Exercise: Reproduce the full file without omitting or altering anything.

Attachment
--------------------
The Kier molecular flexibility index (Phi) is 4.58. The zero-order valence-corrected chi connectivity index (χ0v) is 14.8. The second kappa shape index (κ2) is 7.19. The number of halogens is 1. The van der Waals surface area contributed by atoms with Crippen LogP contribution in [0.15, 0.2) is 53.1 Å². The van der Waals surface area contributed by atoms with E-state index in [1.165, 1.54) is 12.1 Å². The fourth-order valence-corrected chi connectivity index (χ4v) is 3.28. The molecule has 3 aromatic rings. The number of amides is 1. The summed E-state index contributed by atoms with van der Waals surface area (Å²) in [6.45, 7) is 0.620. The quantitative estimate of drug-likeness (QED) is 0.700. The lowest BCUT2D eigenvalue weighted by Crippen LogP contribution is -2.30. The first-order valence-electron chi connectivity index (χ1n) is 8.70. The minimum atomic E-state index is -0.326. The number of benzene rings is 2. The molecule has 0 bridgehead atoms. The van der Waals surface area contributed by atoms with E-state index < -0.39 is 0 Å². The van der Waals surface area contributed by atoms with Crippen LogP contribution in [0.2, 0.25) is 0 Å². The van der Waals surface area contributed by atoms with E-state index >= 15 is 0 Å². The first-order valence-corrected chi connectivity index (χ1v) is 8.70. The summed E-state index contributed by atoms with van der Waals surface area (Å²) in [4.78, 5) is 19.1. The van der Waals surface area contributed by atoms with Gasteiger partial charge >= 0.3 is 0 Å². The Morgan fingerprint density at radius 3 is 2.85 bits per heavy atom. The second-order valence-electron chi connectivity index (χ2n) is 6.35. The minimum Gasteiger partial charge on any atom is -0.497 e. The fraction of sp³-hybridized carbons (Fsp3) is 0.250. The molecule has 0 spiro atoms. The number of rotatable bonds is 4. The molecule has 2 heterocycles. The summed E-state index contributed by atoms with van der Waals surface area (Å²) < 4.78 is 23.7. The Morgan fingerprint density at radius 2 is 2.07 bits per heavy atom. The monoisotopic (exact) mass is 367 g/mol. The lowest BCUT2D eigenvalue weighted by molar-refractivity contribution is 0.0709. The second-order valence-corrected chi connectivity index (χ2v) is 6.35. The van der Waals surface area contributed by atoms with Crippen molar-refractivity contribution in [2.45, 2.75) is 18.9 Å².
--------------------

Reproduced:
The Kier molecular flexibility index (Phi) is 4.58. The zero-order valence-corrected chi connectivity index (χ0v) is 14.8. The second kappa shape index (κ2) is 7.19. The number of halogens is 1. The van der Waals surface area contributed by atoms with Crippen LogP contribution in [0.15, 0.2) is 53.1 Å². The van der Waals surface area contributed by atoms with E-state index in [1.165, 1.54) is 12.1 Å². The fourth-order valence-corrected chi connectivity index (χ4v) is 3.28. The molecule has 3 aromatic rings. The number of amides is 1. The summed E-state index contributed by atoms with van der Waals surface area (Å²) in [6.45, 7) is 0.620. The quantitative estimate of drug-likeness (QED) is 0.700. The lowest BCUT2D eigenvalue weighted by Crippen LogP contribution is -2.30. The first-order valence-electron chi connectivity index (χ1n) is 8.70. The minimum atomic E-state index is -0.326. The number of benzene rings is 2. The molecule has 0 bridgehead atoms. The van der Waals surface area contributed by atoms with E-state index < -0.39 is 0 Å². The van der Waals surface area contributed by atoms with Crippen LogP contribution in [0.2, 0.25) is 0 Å². The van der Waals surface area contributed by atoms with E-state index >= 15 is 0 Å². The first-order valence-corrected chi connectivity index (χ1v) is 8.70. The summed E-state index contributed by atoms with van der Waals surface area (Å²) in [4.78, 5) is 19.1. The van der Waals surface area contributed by atoms with Gasteiger partial charge >= 0.3 is 0 Å². The Morgan fingerprint density at radius 3 is 2.85 bits per heavy atom. The second-order valence-electron chi connectivity index (χ2n) is 6.35. The minimum Gasteiger partial charge on any atom is -0.497 e. The fraction of sp³-hybridized carbons (Fsp3) is 0.250. The molecule has 0 spiro atoms. The number of rotatable bonds is 4. The molecule has 2 heterocycles. The summed E-state index contributed by atoms with van der Waals surface area (Å²) < 4.78 is 23.7. The Morgan fingerprint density at radius 2 is 2.07 bits per heavy atom. The monoisotopic (exact) mass is 367 g/mol. The lowest BCUT2D eigenvalue weighted by molar-refractivity contribution is 0.0709. The second-order valence-corrected chi connectivity index (χ2v) is 6.35. The van der Waals surface area contributed by atoms with Crippen molar-refractivity contribution in [2.45, 2.75) is 18.9 Å².